Earth hit by a massive solar storm, causing Aurora activity in tonight’s sky

Earth is being hit by strong geomagnetic storm activity after the Sun blurted out a coronal mass ejection this past weekend. It’s a big one, but authorities say the risk to the public is minimal. If you live at the right latitude, it can also be a great opportunity to spot some aurora.

The National Oceanic and Atmospheric Administration’s (NOAA) Space Weather Prediction Center issued an alert stating that a significant coronal mass ejection occurred on March 23. Disruptions were predicted to occur from late March 24 through March 25, when the solar flare reached Earth after its 15th year. – up to an 18-hour journey from the sun.

On March 24, when the wave of activity first hit, NOAA issued another announcement saying that geomagnetic storms had reached severe (G4) levels, adding that “infrastructure managers have been notified to take action to mitigate any to mitigate the consequences.”

This level of solar activity may cause some disruption to high-frequency radio signals used by aviation, maritime and military communications, although most low-frequency radio signals will not be affected. While there is a “small risk” of some power outages on the electricity grid, any disruptions are expected to be fairly short-lived.

An aurora forecast from the NOAA Space Weather Prediction Center for Sunday, March 24 (left) and Monday, March 25 (right)

An aurora forecast from the NOAA Space Weather Prediction Center for Sunday, March 24 (left) and Monday, March 25 (right).

Image credit: NOAA Space Weather Prediction Center

The good news is that intense solar activity can increase the chance of seeing auroras in the night sky. According to the NOAA forecast, large parts of Canada and Alaska are likely to see the aurora borealis on the night of Monday, March 25, while some northern US states may also be lucky enough to catch a glimpse.

The British Met Office has proposed that some aurora activity can also be seen in Scotland and northern England.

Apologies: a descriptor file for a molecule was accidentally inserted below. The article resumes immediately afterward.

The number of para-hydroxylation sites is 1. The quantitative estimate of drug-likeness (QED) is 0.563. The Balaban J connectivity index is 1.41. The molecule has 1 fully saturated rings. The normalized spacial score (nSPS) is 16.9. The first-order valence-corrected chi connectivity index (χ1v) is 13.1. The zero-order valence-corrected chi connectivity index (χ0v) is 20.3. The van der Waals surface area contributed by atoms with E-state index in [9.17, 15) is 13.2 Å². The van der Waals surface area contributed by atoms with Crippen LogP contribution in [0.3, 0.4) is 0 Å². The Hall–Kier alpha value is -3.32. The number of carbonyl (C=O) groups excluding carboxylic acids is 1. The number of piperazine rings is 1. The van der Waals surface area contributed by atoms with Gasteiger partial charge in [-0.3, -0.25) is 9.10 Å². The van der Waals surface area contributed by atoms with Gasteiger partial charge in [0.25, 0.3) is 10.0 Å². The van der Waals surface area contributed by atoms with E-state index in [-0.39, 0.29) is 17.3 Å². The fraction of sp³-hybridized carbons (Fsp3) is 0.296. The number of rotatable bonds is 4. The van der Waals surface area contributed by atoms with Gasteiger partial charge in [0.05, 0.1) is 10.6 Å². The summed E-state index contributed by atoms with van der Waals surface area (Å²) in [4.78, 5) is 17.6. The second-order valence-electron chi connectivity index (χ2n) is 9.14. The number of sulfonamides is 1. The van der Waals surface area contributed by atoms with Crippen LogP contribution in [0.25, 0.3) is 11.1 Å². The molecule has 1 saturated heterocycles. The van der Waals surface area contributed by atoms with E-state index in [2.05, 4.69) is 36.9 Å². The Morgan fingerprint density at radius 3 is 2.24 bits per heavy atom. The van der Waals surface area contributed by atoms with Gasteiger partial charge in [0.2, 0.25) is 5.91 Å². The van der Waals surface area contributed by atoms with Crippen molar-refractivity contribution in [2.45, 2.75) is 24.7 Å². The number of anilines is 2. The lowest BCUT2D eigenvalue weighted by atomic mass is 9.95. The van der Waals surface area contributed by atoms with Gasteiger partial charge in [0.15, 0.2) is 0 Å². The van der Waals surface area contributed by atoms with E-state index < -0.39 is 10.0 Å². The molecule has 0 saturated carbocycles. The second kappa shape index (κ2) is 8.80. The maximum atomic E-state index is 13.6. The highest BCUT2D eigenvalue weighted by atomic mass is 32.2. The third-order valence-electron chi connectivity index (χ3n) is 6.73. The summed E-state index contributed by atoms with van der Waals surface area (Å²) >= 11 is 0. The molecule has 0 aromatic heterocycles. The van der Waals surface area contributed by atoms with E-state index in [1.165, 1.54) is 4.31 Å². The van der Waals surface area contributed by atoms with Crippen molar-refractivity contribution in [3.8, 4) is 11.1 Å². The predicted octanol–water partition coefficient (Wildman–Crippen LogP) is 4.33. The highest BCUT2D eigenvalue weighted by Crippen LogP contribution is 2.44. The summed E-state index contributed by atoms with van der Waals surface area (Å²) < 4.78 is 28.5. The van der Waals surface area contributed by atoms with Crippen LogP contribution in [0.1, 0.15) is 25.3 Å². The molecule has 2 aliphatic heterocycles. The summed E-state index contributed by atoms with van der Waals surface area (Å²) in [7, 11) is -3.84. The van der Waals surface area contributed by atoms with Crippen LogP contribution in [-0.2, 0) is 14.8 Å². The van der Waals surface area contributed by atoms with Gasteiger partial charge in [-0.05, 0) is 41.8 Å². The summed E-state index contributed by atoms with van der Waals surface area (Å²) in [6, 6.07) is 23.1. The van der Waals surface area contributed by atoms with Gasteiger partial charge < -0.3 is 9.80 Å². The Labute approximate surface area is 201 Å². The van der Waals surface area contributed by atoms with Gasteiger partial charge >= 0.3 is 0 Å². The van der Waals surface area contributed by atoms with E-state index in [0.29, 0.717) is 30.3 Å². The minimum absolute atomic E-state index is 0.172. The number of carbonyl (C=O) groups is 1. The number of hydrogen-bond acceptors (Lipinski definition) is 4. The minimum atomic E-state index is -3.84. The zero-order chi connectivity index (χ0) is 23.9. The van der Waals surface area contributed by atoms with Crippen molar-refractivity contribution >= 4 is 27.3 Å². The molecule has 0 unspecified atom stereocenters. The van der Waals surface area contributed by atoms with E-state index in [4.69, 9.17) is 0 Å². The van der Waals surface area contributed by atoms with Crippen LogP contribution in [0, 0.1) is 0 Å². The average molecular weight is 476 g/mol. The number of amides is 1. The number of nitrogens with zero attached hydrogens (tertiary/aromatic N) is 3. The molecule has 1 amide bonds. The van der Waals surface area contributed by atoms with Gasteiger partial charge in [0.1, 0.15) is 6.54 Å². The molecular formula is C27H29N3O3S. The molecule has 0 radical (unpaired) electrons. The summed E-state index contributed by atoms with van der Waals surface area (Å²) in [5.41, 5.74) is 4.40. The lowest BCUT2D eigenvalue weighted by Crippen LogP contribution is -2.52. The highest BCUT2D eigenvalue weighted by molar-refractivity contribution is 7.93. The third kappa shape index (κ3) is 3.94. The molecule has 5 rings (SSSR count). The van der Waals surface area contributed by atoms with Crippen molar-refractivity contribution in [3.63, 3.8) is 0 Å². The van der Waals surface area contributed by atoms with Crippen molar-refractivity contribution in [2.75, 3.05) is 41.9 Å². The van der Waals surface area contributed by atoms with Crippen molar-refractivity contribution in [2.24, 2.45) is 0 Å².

Northern Lights and Southern Lights are the result of charged high-energy particles from the solar wind colliding with gas molecules in Earth’s magnetic field, emitting colorful swirls of light.

The Sun’s upper atmosphere continuously emits solar wind. Eruptions occur when these charged particles are trapped by the intense magnetic fields on the Sun, and then suddenly released in an energy break. Even though the sun is 90 million miles (149 million kilometers) from Earth, this eruption could still affect our planet.

There is no need to panic this time. That said, geomagnetic solar storms have the potential to cause catastrophic damage.

The most powerful known eruption, known as the Carrington Event, unfolded in 1859. In addition to causing extremely bright auroras that radiated across the Northern and Southern Hemispheres, major disturbances of the electromagnetic field caused telegraph systems to crash in many parts of the world. Some telegraph stations even caught fire.

In today’s world of satellite communications and productive electrical systems, a solar storm of this magnitude would be devastating. It is estimated that damage in the US alone is likely to amount to $1 to $2 trillion in the first year and full recovery could take up to ten years.

A taste of this potential disaster occurred in 1989 when extreme solar storms hit Earth, causing a nine-hour power outage in Canada’s Hydro-Québec electricity transmission system. Millions of people in the region had no power for more than twelve hours.

Another important lesson came during the Cold War, when a solar storm nearly plunged Earth into a full-scale nuclear conflict. On May 23, 1967, radar and radio communications in Earth’s Northern Hemisphere were disrupted, leading the US to believe they had been sabotaged by the USSR. Assuming an attack was imminent, the US Air Force prepared their planes for war. Fortunately, early attempts to monitor the sun’s activity showed that it was simply a misunderstanding.

Scientists believe that Earth is approaching solar maximum, which will lead to an increase in such solar activity. The question is: will we be ready for another massive solar flare? The short answer to this big question is: no, not really.

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